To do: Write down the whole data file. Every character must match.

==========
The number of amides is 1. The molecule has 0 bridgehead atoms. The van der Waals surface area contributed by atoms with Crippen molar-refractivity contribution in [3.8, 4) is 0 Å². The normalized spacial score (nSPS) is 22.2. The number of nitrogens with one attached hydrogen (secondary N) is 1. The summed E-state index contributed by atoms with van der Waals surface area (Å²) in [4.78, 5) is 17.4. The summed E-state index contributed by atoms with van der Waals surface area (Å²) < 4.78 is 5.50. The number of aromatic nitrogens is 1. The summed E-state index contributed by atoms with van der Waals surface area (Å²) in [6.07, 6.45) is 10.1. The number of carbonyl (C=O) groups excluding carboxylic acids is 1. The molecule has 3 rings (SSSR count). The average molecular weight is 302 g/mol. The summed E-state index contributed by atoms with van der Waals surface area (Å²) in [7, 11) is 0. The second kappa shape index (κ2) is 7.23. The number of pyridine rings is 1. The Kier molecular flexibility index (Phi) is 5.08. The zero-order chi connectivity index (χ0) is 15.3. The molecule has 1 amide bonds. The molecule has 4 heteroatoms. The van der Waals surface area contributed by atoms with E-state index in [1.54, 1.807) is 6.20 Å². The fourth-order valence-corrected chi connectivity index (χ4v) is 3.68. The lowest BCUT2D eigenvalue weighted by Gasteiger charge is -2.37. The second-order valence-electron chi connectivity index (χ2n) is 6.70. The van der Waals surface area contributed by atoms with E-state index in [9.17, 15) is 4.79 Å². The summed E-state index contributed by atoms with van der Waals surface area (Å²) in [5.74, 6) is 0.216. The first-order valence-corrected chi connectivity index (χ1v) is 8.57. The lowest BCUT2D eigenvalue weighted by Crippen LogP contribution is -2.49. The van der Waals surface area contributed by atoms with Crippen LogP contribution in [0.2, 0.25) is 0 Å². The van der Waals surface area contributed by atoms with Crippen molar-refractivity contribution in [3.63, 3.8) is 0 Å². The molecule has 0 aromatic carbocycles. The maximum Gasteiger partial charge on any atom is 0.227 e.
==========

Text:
The number of amides is 1. The molecule has 0 bridgehead atoms. The van der Waals surface area contributed by atoms with Crippen molar-refractivity contribution in [3.8, 4) is 0 Å². The normalized spacial score (nSPS) is 22.2. The number of nitrogens with one attached hydrogen (secondary N) is 1. The summed E-state index contributed by atoms with van der Waals surface area (Å²) in [4.78, 5) is 17.4. The summed E-state index contributed by atoms with van der Waals surface area (Å²) < 4.78 is 5.50. The number of aromatic nitrogens is 1. The summed E-state index contributed by atoms with van der Waals surface area (Å²) in [6.07, 6.45) is 10.1. The number of carbonyl (C=O) groups excluding carboxylic acids is 1. The molecule has 3 rings (SSSR count). The average molecular weight is 302 g/mol. The summed E-state index contributed by atoms with van der Waals surface area (Å²) in [7, 11) is 0. The second kappa shape index (κ2) is 7.23. The number of pyridine rings is 1. The Kier molecular flexibility index (Phi) is 5.08. The zero-order chi connectivity index (χ0) is 15.3. The molecule has 1 amide bonds. The molecule has 4 heteroatoms. The van der Waals surface area contributed by atoms with E-state index in [1.54, 1.807) is 6.20 Å². The fourth-order valence-corrected chi connectivity index (χ4v) is 3.68. The lowest BCUT2D eigenvalue weighted by Gasteiger charge is -2.37. The second-order valence-electron chi connectivity index (χ2n) is 6.70. The van der Waals surface area contributed by atoms with E-state index in [9.17, 15) is 4.79 Å². The summed E-state index contributed by atoms with van der Waals surface area (Å²) in [5.74, 6) is 0.216. The first-order valence-corrected chi connectivity index (χ1v) is 8.57. The lowest BCUT2D eigenvalue weighted by Crippen LogP contribution is -2.49. The van der Waals surface area contributed by atoms with Crippen LogP contribution in [0.2, 0.25) is 0 Å². The van der Waals surface area contributed by atoms with Crippen molar-refractivity contribution in [3.63, 3.8) is 0 Å². The molecule has 0 aromatic carbocycles. The maximum Gasteiger partial charge on any atom is 0.227 e.